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Building biodiversity for thriving urban ecosystems

Urban biodiveristy diagram Urban biodiveristy diagram Urban biodiveristy diagram Urban biodiveristy diagram

Prioritised research in key areas, shown above, can help address end user knowledge gaps in urban biodiversity resilience. (Click on each of the four themes to view key focus areas for research.)

Research program driven by the needs of end usersA collaborative approach, led by WABSI

WABSI undertook a series of workshops and stakeholder consultations with end users of biodiversity science and researchers, to identify critical knowledge gaps in urban biodiversity resilience. These consultations informed the development of a prioritised research framework for Western Australia.

Key themes and focus areas for research are shown in the diagram above. More information on each area is available by clicking on the link for each coloured area.

Download the research program publication:

Globally, urban development is causing major landscape changes and is frequently associated with loss of species richness and density, and increased homogenisation of ecological communities.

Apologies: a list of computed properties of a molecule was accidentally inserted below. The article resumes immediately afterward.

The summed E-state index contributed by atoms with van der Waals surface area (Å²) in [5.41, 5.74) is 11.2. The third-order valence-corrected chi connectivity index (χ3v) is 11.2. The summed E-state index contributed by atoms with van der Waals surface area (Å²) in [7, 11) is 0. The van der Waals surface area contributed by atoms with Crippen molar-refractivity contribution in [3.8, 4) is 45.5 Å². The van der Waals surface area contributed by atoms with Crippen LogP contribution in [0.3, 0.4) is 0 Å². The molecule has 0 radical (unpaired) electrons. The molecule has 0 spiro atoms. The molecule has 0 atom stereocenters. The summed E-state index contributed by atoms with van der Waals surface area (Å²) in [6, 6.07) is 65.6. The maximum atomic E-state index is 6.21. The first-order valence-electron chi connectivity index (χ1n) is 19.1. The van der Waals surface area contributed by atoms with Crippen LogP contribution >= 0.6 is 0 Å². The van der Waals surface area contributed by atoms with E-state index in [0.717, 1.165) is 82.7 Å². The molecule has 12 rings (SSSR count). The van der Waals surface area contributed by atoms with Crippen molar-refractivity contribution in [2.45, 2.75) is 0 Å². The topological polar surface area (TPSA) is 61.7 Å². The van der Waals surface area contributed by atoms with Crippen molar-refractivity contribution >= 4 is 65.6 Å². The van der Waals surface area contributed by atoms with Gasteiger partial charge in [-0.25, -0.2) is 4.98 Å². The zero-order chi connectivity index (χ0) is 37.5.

Compared to other cities nationally and internationally, the Perth urban landscape is relatively early in its development, however it is catching up fast and rapid urban growth has caused extensive biodiversity loss since British settlement nearly 200 years ago. Continuing development, especially at the fringes of the city, is the main catalyst for fragmentation of the landscape and the loss of native flora, fauna and ecosystem functions.

Western Australia is also experiencing the impacts of climate change. Perth’s climate is expected to become harsher under future climate projections. As Western Australia’s urban population density continues to rise, the environment faces greater climate risks, as do governments, industry and the wider community.

The issue requires a clear focus on collaborative opportunities for problem-solving, and tapping into existing resources, knowledge and expertise to apply best practice land management.

Collaboration between a broad group of stakeholders provides an opportunity to tackle the most pressing biodiversity challenges that are facing ecologists, policy makers, scientists, urban planners, developers and local governments.


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